Octavia SportLine launched with 2.0 TSI

Bigger petrol engine finally migrates to a non-RS model – and adds all-wheel drive into the bargain

By Sam Sheehan / Friday, April 9, 2021 / Loading comments

Sound the Q car klaxon, because Skoda is introducing its 2.0-litre TSI engine to a non-vRS-badged Octavia via its newly launched SportLine trim, giving buyers the option of a 190hp all-wheel drive variant without the full range-topping performance makeover. We’ve not been given the full technical specification yet, but it seems highly likely the motor will have the 236lb ft of torque it does elsewhere in the VW Group range, meaning punchy performance and the possibility of a sub-seven-second 0-62mph time. 

The top motor of the SportLine (yep, now with a capital L) grade is essentially a de-tuned version of the 245hp vRS’s engine, elevating the 190hp model to the top of the normal range, bridging a gap between the £25k SE L line-up and that £30,620 range-topper. UK pricing is yet to be confirmed, but given that the Sportline model will also include a 1.5 TSI and plug-in hybrid options, expect the top-grade version to sit beyond £25k. The 200hp TDI 2.0-litre motor will also be available.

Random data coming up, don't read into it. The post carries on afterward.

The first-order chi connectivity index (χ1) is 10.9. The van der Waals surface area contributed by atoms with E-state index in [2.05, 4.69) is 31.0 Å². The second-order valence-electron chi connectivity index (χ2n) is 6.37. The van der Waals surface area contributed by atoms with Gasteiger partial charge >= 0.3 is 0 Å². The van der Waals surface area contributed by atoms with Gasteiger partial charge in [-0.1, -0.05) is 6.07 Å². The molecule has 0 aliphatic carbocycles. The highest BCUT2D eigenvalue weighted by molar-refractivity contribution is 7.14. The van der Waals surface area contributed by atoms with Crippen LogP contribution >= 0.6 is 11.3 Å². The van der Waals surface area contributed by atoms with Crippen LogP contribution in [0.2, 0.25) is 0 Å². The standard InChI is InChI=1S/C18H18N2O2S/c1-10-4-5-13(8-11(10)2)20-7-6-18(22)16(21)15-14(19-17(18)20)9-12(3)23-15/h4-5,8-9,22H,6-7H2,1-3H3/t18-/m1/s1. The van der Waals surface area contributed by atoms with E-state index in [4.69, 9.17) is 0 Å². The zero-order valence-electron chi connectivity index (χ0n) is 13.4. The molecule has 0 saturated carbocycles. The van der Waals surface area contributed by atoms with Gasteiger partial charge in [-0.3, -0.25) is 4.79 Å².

No matter the engine, the Sportline models will come dressed with little more than some black detailing to signify their rank. Look more closely and you’ll see the front spoiler, Skoda grille and rear diffuser all receive a smattering of paint, while the Skoda lettering on the boot is also finished in black. Most significant, but still pretty subtle, is a rear spoiler, while 18-inch Vega wheels complete the understated (at least on the 2.0-litre models) package. Certainly, there’s little there to suggest you have a car nudging on hot hatch performance. You can have a wagon, too. 

Inside, the SportLine models get fabric trimmings around the instrument panel, with piano black ‘decorative’ strips. Cars get Skoda’s sports seats with slightly more bolstering and integrated headrests as standard, wrapped in a breathable ‘ThermoFlux’ upholstery. The digital kit list is as before, with a instrument cluster display and infotainment screen, but a welcome supply of physical buttons, too.

Buyers can, as you’d expect, upgrade the spec further – not least with the dynamic chassis control we’d suggest is a no brainer in Britain. Other options include proactive safety systems like the VW Group’s 360-degree collision avoidance systems and a new central airbag between the front seats. It’s all very functional and smart sounding. Typical Skoda, then. Pricing and further details when we have them.

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